At the risk of jinxing things, it could be time to put a fork in the 2013-14 influenza season as a relatively mild one in the Coulee Region.

“There’s still some activity going on, but there’s been a significant downswing since it peaked in January,” said county public health nurse Christine Gillespie.

The season was severe in the young to middle-age adult category statewide and nationally.

“That’s unusual,” Gillespie said, adding, “But we didn’t see that in La Crosse County.”

One of the main gauges of a flu season’s severity is the number of hospitalizations, which tallies 13 so far in La Crosse County as the traditional October-April season winds down, compared with 29 last year, Gillespie said.

Mayo Clinic Health System-Franciscan Healthcare confirmed it had far fewer cases this season, but a spokesman said cases were more severe than normal.

Patients still are calling Gundersen Health System about coughing and other respiratory symptoms, but suspected flu cases have declined and this has been an average year, a spokeswoman said.

Gillespie expressed hope that higher vaccination rates are helping stem the tide of the respiratory disease, but she said those statistics are not available yet.

“Every year they’ve been increasing,” she said. “Vaccine rates are helping control it. The higher vaccine rate among children is helping everyone.”

The flu season started early last fall. It turned out to be about average in length but with fewer cases.

Wisconsin experienced 1,652 hospitalizations this year, compared with nearly 3,000 last year, said Tom Haupt, influenza coordinator for the state Department of Health Services.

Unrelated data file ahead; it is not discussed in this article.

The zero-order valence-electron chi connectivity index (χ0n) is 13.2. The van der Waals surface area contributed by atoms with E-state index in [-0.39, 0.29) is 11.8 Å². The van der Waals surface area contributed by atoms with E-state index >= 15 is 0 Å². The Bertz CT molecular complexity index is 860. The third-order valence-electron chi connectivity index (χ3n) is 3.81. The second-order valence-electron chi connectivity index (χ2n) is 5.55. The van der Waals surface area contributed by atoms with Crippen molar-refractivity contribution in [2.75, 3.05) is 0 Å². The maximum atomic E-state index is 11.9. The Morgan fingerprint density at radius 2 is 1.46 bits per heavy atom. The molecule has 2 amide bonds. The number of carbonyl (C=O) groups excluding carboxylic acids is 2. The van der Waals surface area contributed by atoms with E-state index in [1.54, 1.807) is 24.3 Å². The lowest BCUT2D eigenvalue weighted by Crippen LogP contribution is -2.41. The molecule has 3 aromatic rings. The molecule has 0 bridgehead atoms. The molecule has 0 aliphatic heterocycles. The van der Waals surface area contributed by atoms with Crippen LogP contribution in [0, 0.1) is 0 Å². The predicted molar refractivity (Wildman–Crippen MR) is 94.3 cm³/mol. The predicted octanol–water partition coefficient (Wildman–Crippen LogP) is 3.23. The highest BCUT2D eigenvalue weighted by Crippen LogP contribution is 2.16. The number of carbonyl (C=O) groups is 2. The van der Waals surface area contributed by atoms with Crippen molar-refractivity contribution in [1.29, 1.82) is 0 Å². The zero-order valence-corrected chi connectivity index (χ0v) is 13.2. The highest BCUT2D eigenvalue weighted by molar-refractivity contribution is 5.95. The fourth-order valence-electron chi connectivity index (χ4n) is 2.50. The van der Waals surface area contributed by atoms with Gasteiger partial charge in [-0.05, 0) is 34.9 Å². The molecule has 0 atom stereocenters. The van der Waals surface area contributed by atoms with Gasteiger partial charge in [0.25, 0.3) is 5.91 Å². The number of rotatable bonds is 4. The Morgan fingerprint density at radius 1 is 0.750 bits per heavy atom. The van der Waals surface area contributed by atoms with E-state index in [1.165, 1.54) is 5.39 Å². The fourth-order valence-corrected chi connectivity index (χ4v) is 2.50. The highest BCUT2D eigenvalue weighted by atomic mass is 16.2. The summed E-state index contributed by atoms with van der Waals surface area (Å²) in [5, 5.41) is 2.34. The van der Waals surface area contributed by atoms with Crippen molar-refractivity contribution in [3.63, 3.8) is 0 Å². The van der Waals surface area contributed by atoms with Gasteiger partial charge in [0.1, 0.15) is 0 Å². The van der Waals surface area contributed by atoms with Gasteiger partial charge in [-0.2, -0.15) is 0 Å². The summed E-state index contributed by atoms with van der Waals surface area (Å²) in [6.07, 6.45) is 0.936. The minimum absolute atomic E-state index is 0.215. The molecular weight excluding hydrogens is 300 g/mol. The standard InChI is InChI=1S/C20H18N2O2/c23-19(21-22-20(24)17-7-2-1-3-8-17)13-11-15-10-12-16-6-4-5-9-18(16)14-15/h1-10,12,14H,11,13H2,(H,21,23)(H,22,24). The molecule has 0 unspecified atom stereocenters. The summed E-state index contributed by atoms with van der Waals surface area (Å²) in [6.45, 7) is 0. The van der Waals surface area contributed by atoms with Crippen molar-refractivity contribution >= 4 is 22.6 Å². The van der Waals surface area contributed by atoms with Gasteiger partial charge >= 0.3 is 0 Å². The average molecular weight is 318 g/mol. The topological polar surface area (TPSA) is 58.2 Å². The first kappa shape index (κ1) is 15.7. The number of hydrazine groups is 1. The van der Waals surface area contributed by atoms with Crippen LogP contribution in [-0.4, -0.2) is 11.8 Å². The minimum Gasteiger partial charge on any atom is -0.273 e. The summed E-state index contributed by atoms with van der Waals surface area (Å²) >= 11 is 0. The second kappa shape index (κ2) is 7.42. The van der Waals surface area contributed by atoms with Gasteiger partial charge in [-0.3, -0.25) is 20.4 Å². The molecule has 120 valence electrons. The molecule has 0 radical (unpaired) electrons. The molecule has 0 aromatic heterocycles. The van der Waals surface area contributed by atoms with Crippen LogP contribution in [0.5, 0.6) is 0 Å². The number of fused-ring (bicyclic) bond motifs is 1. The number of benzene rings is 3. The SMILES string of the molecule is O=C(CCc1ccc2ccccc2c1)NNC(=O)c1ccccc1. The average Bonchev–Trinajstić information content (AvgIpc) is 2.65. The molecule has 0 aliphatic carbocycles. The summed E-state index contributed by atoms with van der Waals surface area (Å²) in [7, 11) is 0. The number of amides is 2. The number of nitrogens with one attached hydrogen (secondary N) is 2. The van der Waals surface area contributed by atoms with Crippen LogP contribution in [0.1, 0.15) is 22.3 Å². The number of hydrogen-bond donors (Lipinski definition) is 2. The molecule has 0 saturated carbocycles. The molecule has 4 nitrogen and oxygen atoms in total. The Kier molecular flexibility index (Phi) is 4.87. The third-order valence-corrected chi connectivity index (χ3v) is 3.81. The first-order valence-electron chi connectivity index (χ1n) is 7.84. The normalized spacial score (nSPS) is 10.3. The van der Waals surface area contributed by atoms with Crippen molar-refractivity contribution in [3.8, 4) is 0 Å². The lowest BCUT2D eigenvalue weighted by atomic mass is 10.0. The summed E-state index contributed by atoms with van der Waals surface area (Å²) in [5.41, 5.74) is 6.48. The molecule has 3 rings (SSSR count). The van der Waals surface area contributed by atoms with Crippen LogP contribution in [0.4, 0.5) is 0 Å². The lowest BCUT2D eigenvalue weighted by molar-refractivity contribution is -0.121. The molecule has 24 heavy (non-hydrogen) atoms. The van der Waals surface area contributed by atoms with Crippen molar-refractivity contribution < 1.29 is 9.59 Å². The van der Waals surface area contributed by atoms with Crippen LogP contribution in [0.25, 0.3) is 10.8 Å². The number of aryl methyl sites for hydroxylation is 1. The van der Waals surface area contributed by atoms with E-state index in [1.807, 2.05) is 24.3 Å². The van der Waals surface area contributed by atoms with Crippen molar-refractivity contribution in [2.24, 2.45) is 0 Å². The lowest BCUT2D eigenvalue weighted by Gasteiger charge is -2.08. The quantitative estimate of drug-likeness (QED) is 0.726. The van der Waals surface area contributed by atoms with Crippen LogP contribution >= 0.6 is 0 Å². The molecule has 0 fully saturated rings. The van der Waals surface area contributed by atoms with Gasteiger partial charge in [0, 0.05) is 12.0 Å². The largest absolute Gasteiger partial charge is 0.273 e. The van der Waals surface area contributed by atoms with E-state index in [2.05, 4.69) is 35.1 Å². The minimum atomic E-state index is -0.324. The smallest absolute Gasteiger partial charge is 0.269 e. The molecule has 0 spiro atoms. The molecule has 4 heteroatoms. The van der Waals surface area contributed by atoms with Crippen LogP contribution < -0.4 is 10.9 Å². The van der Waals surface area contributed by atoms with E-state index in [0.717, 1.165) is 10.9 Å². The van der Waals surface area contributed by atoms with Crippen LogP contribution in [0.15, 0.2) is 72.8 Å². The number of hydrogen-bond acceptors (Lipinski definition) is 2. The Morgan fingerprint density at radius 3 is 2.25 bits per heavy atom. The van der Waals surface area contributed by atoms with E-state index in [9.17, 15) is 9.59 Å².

Numbers followed a similar track in Minnesota, which has logged 1,838 hospitalizations this year compared with 3,068 last year, according to the Minnesota Department of Health.

“One thing that was unique was that for ages 18-49 and 50-64, it was much higher than average, and many of them ended up in intensive care,” Haupt said. “But for ages 5 to 17, it was a very mild year for them.”

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Juxtaposing the results for those age ranges prompted Haupt to assess the season as average, peaking in early January instead of the usual late January and continuing a gradual decline.

Monroe County experienced an upswing in hospitalizations, said county health director Sharon Nelson. Officials tallied seven to nine hospitalizations this season compared with the usual two to three, she said.

“We haven’t had any in the past 60 days,” she said.

But cases declined to Monroe’s north, in Jackson County.

“We didn’t see as many significant cases this year,” said Jackson public health manager Christine Hovell.

Jackson tracked nine hospitalizations from confirmed and probable cases this year, compared with 23 last year, she said.

Even as the flu itself tapers off, “there are upticks in two other respiratory viruses that people often confuse with the flu,” La Crosse County, Gillespie said.

One, human metapneumovirus, has symptoms similar to a cold and can cause pneumonia, she said.

“It’s not huge, but when you hear people talking about bugs they are getting, they have some cold symptoms and bronchitis,” Gillespie said.

The other, an enterovirus, “is a cold-like virus that can mimic the flu and people get body aches and a cold,” she said.

Nationally, 82 pediatric deaths, including two in Wisconsin, have been recorded stemming from the flu this year, compared with more than 100 nationwide last year, according to the Centers for Disease Control and Prevention. The tally is far lower than the 348 pediatric deaths during what was considered a pandemic year, lasting from April 2009 to October 2010, according to CDC archives.

Widespread influenza activity continues in five states — Connecticut, Delaware, Massachusetts, New Jersey and New York, according to the CDC.

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